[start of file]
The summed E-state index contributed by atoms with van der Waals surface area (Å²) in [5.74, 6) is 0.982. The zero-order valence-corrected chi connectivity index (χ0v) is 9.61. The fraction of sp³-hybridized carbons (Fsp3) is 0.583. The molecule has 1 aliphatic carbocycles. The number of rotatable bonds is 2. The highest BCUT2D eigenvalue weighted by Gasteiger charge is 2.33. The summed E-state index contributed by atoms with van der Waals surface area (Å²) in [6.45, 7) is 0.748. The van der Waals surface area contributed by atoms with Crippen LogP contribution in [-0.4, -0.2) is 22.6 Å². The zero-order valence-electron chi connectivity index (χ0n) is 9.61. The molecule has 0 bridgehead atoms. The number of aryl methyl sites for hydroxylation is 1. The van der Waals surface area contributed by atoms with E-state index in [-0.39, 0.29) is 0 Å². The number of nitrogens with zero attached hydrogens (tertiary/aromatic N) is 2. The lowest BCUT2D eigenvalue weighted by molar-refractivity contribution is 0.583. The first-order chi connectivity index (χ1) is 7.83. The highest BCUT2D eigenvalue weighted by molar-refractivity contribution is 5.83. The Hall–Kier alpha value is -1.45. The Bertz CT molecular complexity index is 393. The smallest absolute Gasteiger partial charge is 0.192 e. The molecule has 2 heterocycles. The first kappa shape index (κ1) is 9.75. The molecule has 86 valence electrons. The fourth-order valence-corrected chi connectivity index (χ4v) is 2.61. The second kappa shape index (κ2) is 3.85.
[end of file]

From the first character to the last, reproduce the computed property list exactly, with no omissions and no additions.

The summed E-state index contributed by atoms with van der Waals surface area (Å²) in [5.74, 6) is 0.982. The zero-order valence-corrected chi connectivity index (χ0v) is 9.61. The fraction of sp³-hybridized carbons (Fsp3) is 0.583. The molecule has 1 aliphatic carbocycles. The number of rotatable bonds is 2. The highest BCUT2D eigenvalue weighted by Gasteiger charge is 2.33. The summed E-state index contributed by atoms with van der Waals surface area (Å²) in [6.45, 7) is 0.748. The van der Waals surface area contributed by atoms with Crippen LogP contribution in [-0.4, -0.2) is 22.6 Å². The zero-order valence-electron chi connectivity index (χ0n) is 9.61. The molecule has 0 bridgehead atoms. The number of aryl methyl sites for hydroxylation is 1. The van der Waals surface area contributed by atoms with E-state index in [-0.39, 0.29) is 0 Å². The number of nitrogens with zero attached hydrogens (tertiary/aromatic N) is 2. The lowest BCUT2D eigenvalue weighted by molar-refractivity contribution is 0.583. The first-order chi connectivity index (χ1) is 7.83. The highest BCUT2D eigenvalue weighted by molar-refractivity contribution is 5.83. The Hall–Kier alpha value is -1.45. The Bertz CT molecular complexity index is 393. The smallest absolute Gasteiger partial charge is 0.192 e. The molecule has 2 heterocycles. The first kappa shape index (κ1) is 9.75. The molecule has 86 valence electrons. The fourth-order valence-corrected chi connectivity index (χ4v) is 2.61. The second kappa shape index (κ2) is 3.85.